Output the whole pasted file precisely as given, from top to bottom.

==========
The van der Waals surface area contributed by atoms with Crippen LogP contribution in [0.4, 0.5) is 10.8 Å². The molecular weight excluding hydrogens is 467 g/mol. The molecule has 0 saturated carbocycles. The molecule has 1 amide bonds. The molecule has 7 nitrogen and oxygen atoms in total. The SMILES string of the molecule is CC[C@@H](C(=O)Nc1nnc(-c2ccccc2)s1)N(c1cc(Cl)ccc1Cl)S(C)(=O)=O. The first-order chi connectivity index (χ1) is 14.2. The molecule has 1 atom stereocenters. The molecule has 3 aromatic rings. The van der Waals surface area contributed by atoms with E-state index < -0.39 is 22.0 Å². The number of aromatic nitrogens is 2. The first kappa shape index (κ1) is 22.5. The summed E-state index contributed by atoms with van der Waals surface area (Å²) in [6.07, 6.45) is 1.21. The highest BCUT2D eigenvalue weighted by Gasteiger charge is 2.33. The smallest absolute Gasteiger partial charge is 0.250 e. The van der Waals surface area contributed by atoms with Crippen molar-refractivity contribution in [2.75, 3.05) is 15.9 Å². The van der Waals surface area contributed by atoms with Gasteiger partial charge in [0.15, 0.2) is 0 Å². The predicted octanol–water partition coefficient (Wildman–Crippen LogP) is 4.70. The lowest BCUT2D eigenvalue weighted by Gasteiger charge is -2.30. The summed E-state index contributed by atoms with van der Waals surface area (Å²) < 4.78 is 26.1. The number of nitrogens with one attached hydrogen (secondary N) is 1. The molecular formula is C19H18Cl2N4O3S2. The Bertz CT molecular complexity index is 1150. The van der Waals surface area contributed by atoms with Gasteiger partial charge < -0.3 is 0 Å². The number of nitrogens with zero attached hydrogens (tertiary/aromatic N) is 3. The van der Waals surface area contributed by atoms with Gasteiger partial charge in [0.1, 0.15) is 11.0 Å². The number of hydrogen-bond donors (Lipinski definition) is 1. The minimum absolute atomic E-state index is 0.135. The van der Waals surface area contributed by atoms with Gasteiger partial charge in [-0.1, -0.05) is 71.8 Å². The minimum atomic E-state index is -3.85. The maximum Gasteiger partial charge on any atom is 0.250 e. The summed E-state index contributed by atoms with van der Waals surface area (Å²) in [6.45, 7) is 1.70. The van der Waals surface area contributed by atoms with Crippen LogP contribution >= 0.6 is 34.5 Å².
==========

The van der Waals surface area contributed by atoms with Crippen LogP contribution in [0.4, 0.5) is 10.8 Å². The molecular weight excluding hydrogens is 467 g/mol. The molecule has 0 saturated carbocycles. The molecule has 1 amide bonds. The molecule has 7 nitrogen and oxygen atoms in total. The SMILES string of the molecule is CC[C@@H](C(=O)Nc1nnc(-c2ccccc2)s1)N(c1cc(Cl)ccc1Cl)S(C)(=O)=O. The first-order chi connectivity index (χ1) is 14.2. The molecule has 1 atom stereocenters. The molecule has 3 aromatic rings. The van der Waals surface area contributed by atoms with E-state index < -0.39 is 22.0 Å². The number of aromatic nitrogens is 2. The first kappa shape index (κ1) is 22.5. The summed E-state index contributed by atoms with van der Waals surface area (Å²) in [6.07, 6.45) is 1.21. The highest BCUT2D eigenvalue weighted by Gasteiger charge is 2.33. The smallest absolute Gasteiger partial charge is 0.250 e. The van der Waals surface area contributed by atoms with Crippen molar-refractivity contribution in [2.75, 3.05) is 15.9 Å². The van der Waals surface area contributed by atoms with Gasteiger partial charge in [0.15, 0.2) is 0 Å². The predicted octanol–water partition coefficient (Wildman–Crippen LogP) is 4.70. The lowest BCUT2D eigenvalue weighted by Gasteiger charge is -2.30. The summed E-state index contributed by atoms with van der Waals surface area (Å²) < 4.78 is 26.1. The number of nitrogens with one attached hydrogen (secondary N) is 1. The molecular formula is C19H18Cl2N4O3S2. The Bertz CT molecular complexity index is 1150. The van der Waals surface area contributed by atoms with Gasteiger partial charge < -0.3 is 0 Å². The number of nitrogens with zero attached hydrogens (tertiary/aromatic N) is 3. The van der Waals surface area contributed by atoms with Gasteiger partial charge in [0.1, 0.15) is 11.0 Å². The number of hydrogen-bond donors (Lipinski definition) is 1. The minimum absolute atomic E-state index is 0.135. The van der Waals surface area contributed by atoms with Gasteiger partial charge in [-0.1, -0.05) is 71.8 Å². The minimum atomic E-state index is -3.85. The maximum Gasteiger partial charge on any atom is 0.250 e. The summed E-state index contributed by atoms with van der Waals surface area (Å²) in [6.45, 7) is 1.70. The van der Waals surface area contributed by atoms with Crippen LogP contribution >= 0.6 is 34.5 Å².